Clothing, the role of women and a host of other issues vary widely from one country or continent to another. But despite these difference, and like Christianity or Roman Catholicism, there are rules of law. In the Islamic world are called the five “pillars” of Islam, on which most if not all Muslims follow and ties them together (I won’t list them here since none of them are relevant to the death & dying aside from mentioning that they are the five goals that make a Muslim a Muslim). After reading several websites, I found that Muslims believe there is life after death not all that much different than Christian and/or Jewish religions.
Afterlife/Judgment: Death in the Islamic tradition is similar to Catholicism in that the body ceases to live, judgment of the deceased is made, and they are laid to rest with the future belief that a final Day of Judgment/End of the World is coming, when all the faithful will be brought to heaven and those who are not will go to the equivalent of hell . Their description is less extreme than Christians, in that Muslims are taught that there is “paradise” and “chastisement”.
On About.com, it says that “Muslims believe that death is a departure from the life of this world, but not the end of a person's existence. Rather, eternal life is to come, and we pray for God's mercy to be with the departed, in hopes that they may find peace and happiness in the life to come.” (also not unlike the Bible readings and prayers for the soul that many Christian religions offer up at a deathbed or during a funeral).
“The person who is dying is asked three questions as they are dying, and their answers provide Muslims with the idea that the person is going to either be in a comfortable grave, or if they will be “chastised.”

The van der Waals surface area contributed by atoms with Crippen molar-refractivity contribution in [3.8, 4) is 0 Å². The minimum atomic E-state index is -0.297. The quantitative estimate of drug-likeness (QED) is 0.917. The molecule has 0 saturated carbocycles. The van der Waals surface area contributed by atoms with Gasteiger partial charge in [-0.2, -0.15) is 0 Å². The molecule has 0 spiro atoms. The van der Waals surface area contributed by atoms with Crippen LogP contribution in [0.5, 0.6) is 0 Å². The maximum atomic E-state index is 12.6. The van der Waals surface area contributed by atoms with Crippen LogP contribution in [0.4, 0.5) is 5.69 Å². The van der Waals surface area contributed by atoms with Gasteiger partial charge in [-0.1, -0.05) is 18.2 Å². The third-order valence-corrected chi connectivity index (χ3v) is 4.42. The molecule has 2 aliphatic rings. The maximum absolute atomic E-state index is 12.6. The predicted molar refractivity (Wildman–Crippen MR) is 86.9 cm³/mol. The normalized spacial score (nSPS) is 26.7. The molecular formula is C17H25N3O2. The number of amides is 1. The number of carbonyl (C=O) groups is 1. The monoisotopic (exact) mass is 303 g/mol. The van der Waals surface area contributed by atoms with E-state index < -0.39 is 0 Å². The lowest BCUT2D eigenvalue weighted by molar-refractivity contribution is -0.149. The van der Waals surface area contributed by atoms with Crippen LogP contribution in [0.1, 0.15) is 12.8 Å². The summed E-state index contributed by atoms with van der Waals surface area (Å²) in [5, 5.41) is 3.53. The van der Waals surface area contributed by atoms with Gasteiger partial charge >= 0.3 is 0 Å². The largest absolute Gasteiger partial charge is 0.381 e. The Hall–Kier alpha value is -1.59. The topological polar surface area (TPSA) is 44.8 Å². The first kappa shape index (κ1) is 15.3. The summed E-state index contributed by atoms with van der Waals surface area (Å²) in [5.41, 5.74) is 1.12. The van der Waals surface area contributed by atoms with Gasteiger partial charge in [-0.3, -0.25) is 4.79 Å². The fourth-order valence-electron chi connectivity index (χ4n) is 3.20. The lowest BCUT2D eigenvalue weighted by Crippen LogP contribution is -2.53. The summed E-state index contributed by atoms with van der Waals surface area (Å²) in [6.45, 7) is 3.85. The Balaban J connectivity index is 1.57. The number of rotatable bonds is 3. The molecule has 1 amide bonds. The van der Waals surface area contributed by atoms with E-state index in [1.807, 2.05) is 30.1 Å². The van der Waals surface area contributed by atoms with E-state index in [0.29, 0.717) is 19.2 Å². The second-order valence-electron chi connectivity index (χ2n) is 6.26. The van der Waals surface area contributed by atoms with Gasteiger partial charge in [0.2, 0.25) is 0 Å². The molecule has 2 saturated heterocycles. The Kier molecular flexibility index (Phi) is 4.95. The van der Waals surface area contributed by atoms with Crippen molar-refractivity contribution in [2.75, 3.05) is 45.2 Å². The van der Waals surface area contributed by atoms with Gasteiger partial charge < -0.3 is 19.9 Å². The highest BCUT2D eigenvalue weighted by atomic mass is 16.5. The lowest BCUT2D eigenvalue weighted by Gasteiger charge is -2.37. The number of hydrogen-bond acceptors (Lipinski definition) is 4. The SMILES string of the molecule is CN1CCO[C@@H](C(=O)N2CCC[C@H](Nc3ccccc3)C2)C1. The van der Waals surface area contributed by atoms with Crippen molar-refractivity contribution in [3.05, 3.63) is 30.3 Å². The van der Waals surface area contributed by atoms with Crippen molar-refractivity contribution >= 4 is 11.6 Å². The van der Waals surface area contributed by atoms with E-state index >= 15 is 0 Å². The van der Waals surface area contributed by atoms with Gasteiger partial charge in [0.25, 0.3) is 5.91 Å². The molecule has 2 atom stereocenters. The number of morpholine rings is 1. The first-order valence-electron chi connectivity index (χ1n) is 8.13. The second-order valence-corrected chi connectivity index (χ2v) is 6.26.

It is recommended, if at all possible, for a Muslim's last words to be the declaration of faith: "I bear witness that there is no god but Allah." (some websites had this or some variation of the same statement). ”
Ultimately, a person who has lived a good “sin-free” life with lots of Muslim’s praying for his/her soul gets to “rest comfortably” in the grave (waiting for Judgment Day), whereas one who hasn’t will begin an afterlife of chastisement beginning with their being lowered into the physical grave itself.
Death and Its Relevance to Muslims
Muslims see death as the most important part of life, in that it is something very important to prepare for. On deathreference.com it states that “Death is likened to sleep in Islam. Sleep in Arabic is called "the little brother of death." The Prophet spoke often of death, and the Quran is filled with warnings of the dangers of ignoring one's mortality and of not preparing for death before it is too late.”